“I want to fly an airplane…I want a day that I can just live. My heart wants to learn how to fly an airplane.” These are the words of Emmanuel Jal, a Sudanese boy. He is speaking to a documentary crew who is shooting footage at a children’s refugee camp in Ethiopia. They had asked him what his hopes and ambitions were. As the camera follows him, his face is beaming with hope and joy, yet his eyes show deep fear and sorrow. Shortly before he had fled his home because of the turmoil; his mother had drowned when the ship they were on sank due to overcrowding. Only fifty of the hundreds of people on the boat survived. Emmanuel was one of them.
Now, many years later Emanuel is an international hip-hop star. He spreads his message of peace through music and tells his story – one of heartbreak and inspiration. War Child, C. Karim Chrobog’s directorial debut, follows the former Lost Boy of Sudan as he performs, speaks about his past, and returns to his homeland for the first time in eighteen years.
Emmanuel was one of many boys who were taken from their refugee camps and recruited to fight for the rebel forces during Sudan’s civil conflict of the 1980s and ‘90s. Their plight was horrific: often given cocaine to keep their energy up, the boys were taught to shoot and kill at a moments notice. Although some – including Emmanuel – escaped the army, they wandered the open country and frequently died of starvation. Emmanuel was one of the lucky ones; he was smuggled to Kenya by a kind British activist and later attended a top African school on scholarship. It was there that he discovered his passion for music.
This film is a well edited and crafted tapestry; it intertwines Emmanuel’s story with current information about Sudan, and unpretentiously inspires the audience to take action. Emmanuel himself is honest, modest, and humorous even after all he has undergone – his wonderment at how the Americans are able to make fun of George W. Bush without being killed is at first laughable but then thought provoking and even saddening. All he says has this same understated quality, and it does make the audience think.
War Child can be difficult to watch – footage of the war in Sudan is devastating, and some moments are simply gut wrenching (when Emmanuel’s sister talks about the abuse she endured, and when he is confronted by a young student asking whether or not he has ever killed anyone). Nevertheless, this is an important film for people to see; for many people Sudan is just a place on the map or a story in the news. This film makes those ‘stories’ real.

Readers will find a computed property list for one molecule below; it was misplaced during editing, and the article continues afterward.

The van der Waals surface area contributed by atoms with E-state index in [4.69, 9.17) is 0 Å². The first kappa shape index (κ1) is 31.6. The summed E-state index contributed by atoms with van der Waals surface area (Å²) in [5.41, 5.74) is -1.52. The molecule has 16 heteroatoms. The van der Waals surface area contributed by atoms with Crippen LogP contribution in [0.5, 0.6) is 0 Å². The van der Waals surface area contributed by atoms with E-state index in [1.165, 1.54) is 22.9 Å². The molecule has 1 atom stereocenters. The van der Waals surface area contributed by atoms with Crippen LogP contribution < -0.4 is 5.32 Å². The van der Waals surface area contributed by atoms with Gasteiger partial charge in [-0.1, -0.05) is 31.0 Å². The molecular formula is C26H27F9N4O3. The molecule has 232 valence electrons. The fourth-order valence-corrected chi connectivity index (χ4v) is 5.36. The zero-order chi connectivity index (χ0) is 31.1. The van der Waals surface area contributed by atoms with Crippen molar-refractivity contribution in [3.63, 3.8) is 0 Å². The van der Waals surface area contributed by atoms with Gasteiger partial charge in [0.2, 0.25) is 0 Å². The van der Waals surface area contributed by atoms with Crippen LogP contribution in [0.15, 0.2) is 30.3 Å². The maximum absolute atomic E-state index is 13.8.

Emmanuel’s music is his outlet and what helped him psychologically move past depression and wishes for revenge. As he says, “I put my fight into music.” His songs are more like autobiographical poetry – one talks to his mother is heaven; another questions what would have happened if he had not been rescued. His talent is untainted by ambition; he simply speaks from his heart and in doing so leaves an impression on ours. This film is the same way.
After he has visited Sudan for the first time since his escape, Emmanuel stands at the rural airport. His face is full of glee as he snaps pictures of the countryside, does a happy-dance, and talks about his plans for building a school in Leera. Finally, he boards the airplane and flies away, having left us with but a snapshot of his life; yet it is enough to inspire.
May 12th, 2008
Emmanuel Jal: War Child
Seattle International Film Festival
Wednesday, May 28th @ 7:15 p.m. @ SIFF Cinema
Saturday, June 14th @ 9:30 p.m. @ SIFF Cinema
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